STATEMENT BY PRESIDENT ROSEN PLEVNELIEV AT HIS 4TH ANNUAL PRESS CONFERENCE
The fourth year of my term in office has elapsed. These were tense and dynamic years for Bulgaria, Europe and the world. We are passing through turbulent times for the world. The record number of crises in the world and their interaction make the international environment insecure and unpredictable.
As President, I have had to respond to a couple of really big challenges:
- A series of political and parliamentary crises and a wave of civil protests, which resulted in the formation of two caretaker governments.
- Defending the direction of the country’s European development and Euro-Atlantic orientation, despite the growing domestic and international instability. I had to uphold the direction, in spite of the turbulences.
- A record low public trust in politicians and institutions. I have reiterated more than once that the real, big crisis in Bulgaria is not related to the resignation of a given minister or government, but to the public trust in the politicians and institutions. The lack of trust puts the political system itself to the test – a parliamentary republic, a multi-party democracy, which creates conditions for the growth of anti-systemic, populist and extreme nationalist ideas and the rise of respective parties. The Bulgarian parliamentary democracy, together with its EU and NATO membership, is the best achievement we have had for a quarter of a century. It is our duty to defend them showing commitment, honesty and principled positions.
- We have witnessed the mobilization of enormous civil energy for change. The citizens categorically showed that they want their voice to be heard – not only at the plethora of protests, but also at the conducted referendum. The people stood up against the oligarchy and the behind-the-scene arrangements and demanded change. As President, I support the active civil society in every possible way. We have no right to waste this potential and therefore we must ensure the more distinct participation of the civil society in politics. Direct democracy has been undeservedly neglected in Bulgaria. I hope that namely 2015 was the year that would reverse this trend – the Bulgarian people wants to be heard and the way to ensure this is to hold a greater number of reasonable referendums. “Democracy is cured only by more democracy,” President Zhelyo Zhelev used to say, to whom we said farewell for good.
- Achieving stability in the country despite the numerous crises and conflicts near Bulgaria. A stable Bulgaria in a restless, more dangerous and unpredictable world of a record number of crises, refugees, conflicts, terror acts, natural disasters and a bitter confrontation between global and regional forces.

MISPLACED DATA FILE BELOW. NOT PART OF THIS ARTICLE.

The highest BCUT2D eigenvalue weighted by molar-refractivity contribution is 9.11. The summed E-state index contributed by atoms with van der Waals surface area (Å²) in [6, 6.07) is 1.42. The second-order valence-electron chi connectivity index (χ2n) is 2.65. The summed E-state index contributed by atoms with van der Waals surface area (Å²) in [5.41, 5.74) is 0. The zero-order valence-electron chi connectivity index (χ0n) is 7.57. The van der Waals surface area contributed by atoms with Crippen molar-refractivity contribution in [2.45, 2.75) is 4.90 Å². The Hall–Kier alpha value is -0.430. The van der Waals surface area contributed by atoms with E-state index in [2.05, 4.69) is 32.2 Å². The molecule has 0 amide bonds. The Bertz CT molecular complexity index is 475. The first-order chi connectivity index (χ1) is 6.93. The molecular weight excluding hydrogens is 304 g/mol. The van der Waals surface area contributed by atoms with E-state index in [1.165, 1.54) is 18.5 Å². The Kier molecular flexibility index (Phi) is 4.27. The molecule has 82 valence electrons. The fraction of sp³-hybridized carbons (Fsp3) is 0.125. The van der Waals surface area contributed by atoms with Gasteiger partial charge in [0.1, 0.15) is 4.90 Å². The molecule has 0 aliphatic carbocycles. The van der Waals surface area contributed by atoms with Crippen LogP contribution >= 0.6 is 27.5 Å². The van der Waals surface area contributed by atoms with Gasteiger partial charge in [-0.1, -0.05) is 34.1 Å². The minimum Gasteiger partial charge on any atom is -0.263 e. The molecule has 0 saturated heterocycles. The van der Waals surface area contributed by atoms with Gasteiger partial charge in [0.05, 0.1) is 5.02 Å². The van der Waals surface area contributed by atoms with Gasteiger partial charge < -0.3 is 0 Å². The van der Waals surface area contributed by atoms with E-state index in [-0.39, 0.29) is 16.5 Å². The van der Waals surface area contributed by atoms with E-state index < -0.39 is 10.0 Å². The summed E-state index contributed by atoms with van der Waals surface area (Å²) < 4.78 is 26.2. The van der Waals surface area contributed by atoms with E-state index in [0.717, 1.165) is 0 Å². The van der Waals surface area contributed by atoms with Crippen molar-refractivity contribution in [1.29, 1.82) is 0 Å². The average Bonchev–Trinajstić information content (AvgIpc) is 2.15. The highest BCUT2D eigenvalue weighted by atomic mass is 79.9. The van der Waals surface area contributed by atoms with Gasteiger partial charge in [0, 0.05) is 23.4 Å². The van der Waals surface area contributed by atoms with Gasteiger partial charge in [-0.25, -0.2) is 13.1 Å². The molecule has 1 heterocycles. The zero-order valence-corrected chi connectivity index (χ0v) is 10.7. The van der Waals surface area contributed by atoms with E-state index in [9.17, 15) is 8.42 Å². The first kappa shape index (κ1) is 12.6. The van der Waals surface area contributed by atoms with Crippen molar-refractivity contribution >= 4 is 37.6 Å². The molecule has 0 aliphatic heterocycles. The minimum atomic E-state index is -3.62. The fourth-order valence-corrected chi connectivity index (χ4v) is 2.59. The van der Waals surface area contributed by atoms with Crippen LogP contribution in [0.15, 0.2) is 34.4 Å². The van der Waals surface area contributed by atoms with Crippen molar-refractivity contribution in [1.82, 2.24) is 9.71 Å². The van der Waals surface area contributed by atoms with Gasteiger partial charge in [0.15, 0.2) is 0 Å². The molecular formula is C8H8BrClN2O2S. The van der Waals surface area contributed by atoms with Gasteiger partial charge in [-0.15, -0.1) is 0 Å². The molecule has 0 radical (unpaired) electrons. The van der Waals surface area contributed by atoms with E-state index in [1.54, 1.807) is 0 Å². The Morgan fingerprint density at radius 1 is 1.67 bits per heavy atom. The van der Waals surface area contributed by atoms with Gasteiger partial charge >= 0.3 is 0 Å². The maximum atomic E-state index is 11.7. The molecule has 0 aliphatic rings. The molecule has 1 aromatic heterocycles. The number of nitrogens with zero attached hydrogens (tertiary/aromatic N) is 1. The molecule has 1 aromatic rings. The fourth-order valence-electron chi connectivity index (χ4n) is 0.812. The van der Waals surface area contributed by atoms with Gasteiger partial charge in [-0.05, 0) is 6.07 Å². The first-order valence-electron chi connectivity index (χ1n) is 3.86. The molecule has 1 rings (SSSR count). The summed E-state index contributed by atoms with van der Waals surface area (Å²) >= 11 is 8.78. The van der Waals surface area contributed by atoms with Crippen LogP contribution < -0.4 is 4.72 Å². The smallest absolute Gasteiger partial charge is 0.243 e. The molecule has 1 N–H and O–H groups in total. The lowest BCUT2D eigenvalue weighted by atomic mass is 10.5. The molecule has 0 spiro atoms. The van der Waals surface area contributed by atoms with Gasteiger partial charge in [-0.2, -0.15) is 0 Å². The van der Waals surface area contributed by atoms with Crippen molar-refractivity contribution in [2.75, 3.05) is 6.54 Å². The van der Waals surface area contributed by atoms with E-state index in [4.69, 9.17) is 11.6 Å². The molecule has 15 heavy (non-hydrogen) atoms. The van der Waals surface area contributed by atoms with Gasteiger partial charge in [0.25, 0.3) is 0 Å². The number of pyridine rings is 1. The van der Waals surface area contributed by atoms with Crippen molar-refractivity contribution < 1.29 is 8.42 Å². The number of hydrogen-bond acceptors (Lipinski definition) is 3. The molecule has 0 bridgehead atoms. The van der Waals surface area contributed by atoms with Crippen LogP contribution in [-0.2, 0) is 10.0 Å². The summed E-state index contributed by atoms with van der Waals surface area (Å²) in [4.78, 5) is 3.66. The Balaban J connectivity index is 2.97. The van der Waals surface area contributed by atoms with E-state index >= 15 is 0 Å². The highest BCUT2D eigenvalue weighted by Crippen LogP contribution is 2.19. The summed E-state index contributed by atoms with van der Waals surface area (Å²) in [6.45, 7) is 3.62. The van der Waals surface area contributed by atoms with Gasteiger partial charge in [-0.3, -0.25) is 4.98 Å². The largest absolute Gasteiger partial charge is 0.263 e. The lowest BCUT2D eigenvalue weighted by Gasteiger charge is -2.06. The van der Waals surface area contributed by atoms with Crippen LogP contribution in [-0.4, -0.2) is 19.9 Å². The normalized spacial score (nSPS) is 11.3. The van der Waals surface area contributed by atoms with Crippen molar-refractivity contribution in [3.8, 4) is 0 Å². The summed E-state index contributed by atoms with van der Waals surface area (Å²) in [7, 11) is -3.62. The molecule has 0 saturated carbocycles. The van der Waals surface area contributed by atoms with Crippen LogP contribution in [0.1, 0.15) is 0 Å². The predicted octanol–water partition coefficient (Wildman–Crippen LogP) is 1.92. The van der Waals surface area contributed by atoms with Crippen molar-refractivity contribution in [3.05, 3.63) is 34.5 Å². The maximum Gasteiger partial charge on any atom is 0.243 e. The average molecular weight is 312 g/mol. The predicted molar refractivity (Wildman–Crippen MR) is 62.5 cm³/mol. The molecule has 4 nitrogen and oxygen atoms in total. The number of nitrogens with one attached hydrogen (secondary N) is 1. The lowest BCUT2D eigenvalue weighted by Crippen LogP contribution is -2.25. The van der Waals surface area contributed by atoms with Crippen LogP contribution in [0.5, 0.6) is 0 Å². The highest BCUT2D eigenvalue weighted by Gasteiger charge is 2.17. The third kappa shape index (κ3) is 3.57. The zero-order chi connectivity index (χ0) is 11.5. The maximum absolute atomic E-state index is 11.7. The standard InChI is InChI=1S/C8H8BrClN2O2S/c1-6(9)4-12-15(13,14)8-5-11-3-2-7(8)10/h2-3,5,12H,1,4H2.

- Achieving progress and development through reforming and improving the work of the institutions and speeding up the modernization of the country, despite the extreme international instability.
- Introducing long-term planning in the state. Reaching a consensus on the National Program for Development Bulgaria 2020 and also on Bulgaria 2030. Ensuring continuity in the implementation of the program by the different governments.
- I had to be a really independent president, affiliated with no party, to follow the dictates of my conscience. Despite the harsh and ongoing personal political, institutional and media attacks against me, I had to preserve the presidential institution as one of the few institutions that enjoy public trust.
My term in office coincides with the time of great geopolitical changes that have transformed the nature of the existing hitherto system of international relations. 2015 was a year of serious tension, lack of predictability, low trust and blatant violation of the rules of the international legal order.
We have witnessed new geopolitical realia and also a level of tension and confrontation between regional and global forces, which had not been observed since World War II. 2015 was marked by failed states, frozen conflicts, wars, including hybrid and conventional ones, terror acts, an unprecedented migration wave, a record number of crises and migrants and extreme instability in the world. The security environment and the global agenda have deteriorated and wholly changed.
The EU is at a crossroads. The European idea is in danger. We should not allow the EU to remain a formal union of states and the very reasons for the union to exist to disappear. Europe’s mission in the post-World War II period was very clear – post-war Europe united the people so that they could live in peace, sharing common values and prosperity. The people had to achieve such a level of integration which would make a future war impossible. Today Europe is in danger because the same generation that demolished the Berlin wall erects new walls of division. Europe has been weakened by the record number of crises, which it seems rather to register than find sustainable solutions to. We fight the consequences, but we fail to solve the prime causes. The feeling of insecurity and lack of direction grows stronger, while the public trust in the common project decreases. Unless we Europeans are united, we have no future. The greatest challenge today is to restore the long-term prospects, goals and vision for the project on a united and peaceful Europe.
The EU should cope with the plethora of crises, each one of which can weaken and destabilize the union permanently. They include: